Sometimes, it is the little things in life that matter the most. For me, sitting in the company of others and dining together really fostered an amazing sense of community and belonging among us. Not to mention, it made eating ever more tasteful. The space was incredibly comfortable and welcoming. This trip to Saskatchewan was an opportunity to put our own lifestyles behind us, and just share a moment with new strangers. As my billet host put it beautifully, “strangers are just friends you haven’t met yet.” I can truly say that these ambitious individuals are more than just friends – they are part of the interfaith family.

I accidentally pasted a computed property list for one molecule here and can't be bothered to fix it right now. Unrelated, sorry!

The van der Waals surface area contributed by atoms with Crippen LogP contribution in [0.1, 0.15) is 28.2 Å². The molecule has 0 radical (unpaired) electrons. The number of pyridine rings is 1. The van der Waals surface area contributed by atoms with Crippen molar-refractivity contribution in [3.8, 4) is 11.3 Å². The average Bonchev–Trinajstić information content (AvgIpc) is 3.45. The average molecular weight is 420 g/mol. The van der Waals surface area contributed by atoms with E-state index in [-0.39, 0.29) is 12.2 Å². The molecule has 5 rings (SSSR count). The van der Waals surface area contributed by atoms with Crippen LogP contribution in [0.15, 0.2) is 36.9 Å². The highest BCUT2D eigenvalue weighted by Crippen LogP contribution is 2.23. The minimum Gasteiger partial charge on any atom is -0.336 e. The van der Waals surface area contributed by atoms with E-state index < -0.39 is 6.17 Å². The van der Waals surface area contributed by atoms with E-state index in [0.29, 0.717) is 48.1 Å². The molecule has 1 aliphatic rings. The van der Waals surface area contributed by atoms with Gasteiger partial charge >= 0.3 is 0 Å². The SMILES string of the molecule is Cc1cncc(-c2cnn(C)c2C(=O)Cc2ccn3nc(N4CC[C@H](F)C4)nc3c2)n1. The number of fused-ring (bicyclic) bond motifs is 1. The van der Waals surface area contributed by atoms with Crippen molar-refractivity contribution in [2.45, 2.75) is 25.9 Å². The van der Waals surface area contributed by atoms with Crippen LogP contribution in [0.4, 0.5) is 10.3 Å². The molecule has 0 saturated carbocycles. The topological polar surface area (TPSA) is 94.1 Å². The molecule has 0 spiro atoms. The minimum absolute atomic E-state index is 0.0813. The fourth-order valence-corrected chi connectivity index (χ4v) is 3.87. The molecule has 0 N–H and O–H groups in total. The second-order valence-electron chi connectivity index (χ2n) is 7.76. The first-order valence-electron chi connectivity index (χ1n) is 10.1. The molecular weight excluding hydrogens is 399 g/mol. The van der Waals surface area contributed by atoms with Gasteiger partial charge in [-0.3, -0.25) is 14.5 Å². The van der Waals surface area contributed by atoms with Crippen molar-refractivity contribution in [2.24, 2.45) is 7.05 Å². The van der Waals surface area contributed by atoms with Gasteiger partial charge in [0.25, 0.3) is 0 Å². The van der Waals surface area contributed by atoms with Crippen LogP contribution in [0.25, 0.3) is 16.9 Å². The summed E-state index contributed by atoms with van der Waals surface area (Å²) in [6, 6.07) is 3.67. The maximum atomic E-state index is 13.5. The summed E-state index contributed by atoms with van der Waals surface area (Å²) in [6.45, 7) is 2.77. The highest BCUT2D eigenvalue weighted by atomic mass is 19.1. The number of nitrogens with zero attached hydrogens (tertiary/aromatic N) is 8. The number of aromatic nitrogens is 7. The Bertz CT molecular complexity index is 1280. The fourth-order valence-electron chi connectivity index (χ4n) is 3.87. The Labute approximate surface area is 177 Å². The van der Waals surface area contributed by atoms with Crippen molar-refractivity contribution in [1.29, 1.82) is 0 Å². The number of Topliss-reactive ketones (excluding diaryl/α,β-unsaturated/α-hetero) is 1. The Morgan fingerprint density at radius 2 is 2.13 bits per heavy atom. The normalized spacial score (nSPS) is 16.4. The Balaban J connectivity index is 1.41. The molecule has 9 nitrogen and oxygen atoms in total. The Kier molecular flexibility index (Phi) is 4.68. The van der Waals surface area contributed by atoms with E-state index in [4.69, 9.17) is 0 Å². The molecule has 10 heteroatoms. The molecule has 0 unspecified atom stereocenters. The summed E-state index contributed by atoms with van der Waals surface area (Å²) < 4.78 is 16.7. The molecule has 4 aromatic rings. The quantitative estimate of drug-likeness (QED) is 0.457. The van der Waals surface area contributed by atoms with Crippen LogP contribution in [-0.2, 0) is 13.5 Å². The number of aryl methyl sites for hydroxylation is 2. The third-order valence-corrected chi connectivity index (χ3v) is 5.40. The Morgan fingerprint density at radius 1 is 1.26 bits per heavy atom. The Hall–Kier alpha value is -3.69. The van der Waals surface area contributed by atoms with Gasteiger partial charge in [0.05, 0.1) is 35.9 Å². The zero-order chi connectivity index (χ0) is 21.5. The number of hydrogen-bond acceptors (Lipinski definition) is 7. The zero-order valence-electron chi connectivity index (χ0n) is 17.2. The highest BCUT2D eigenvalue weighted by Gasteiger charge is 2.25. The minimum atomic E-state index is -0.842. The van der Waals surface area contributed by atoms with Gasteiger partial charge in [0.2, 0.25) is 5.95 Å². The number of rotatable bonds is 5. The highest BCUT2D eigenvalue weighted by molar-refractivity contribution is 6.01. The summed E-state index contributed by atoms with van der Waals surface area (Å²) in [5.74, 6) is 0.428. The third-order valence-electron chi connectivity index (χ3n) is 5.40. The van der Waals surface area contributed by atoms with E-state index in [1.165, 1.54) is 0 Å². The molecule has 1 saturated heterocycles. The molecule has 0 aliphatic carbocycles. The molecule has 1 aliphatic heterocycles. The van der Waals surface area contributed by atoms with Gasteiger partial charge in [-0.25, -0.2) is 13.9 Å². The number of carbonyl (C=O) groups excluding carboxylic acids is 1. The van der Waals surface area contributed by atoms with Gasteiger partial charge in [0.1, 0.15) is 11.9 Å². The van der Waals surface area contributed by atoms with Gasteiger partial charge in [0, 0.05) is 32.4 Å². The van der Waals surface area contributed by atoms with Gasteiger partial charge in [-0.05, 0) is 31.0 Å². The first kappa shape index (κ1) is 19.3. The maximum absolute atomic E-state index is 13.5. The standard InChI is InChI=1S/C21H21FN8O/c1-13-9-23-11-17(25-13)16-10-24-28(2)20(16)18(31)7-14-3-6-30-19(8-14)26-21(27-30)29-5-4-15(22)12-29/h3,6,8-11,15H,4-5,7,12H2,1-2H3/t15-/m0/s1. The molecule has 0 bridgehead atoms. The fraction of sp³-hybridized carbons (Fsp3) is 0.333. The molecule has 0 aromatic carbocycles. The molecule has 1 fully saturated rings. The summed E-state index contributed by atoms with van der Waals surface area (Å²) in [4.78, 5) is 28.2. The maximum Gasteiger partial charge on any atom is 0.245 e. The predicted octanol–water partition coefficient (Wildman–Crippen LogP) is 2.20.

The range of diversity complimented the conference quite well. I remember at the open mic: we all gathered in a circle, and the Sikh music group suggested engaging in their traditional dance. It was a wonderful moment with everyone participating with an open mind, learning the dance, and joining in the centre for miniature solos. It was a great way to break the ice and get people involved – I would say that this was a more interactive way of sacred listening. The night continued with young scholars flooding the stage with their own unique talents. Will Dickerson did an interfaith singing circle where everyone had to listen attentively to the lyrics to follow along. It depicted musical unity and harmony and was a great way to bond. Karla Mendez and Elias Gonzalez shared a Spanish song with us offering a little taste of multiculturalism which really brightened the mood. It was quite a memorable moment. We all joined in at the chorus as our way of appreciating that piece. Elizabeth Veilleux choreographed a dance piece to Beyonce’s “Single Ladies” which was a ton of fun to learn and partake in. Grace Patterson read a lovely poetry piece she wrote, which was a personal reflection. To end the evening, Rachael Sumption sang Someone to Lava from the Disney movie Lava, which I might add was a beautiful performance and fitting for the conference theme. Some of us joined in to sing with her, just as friends do. And with that, a lovely evening came to an end. However, in that moment alone, each person got the opportunity to share a part of their identity, and have the audience participate which was very encouraging. All of us were active listeners, and we engaged enthusiastically with the show’s performances. This was one of my fondest memories.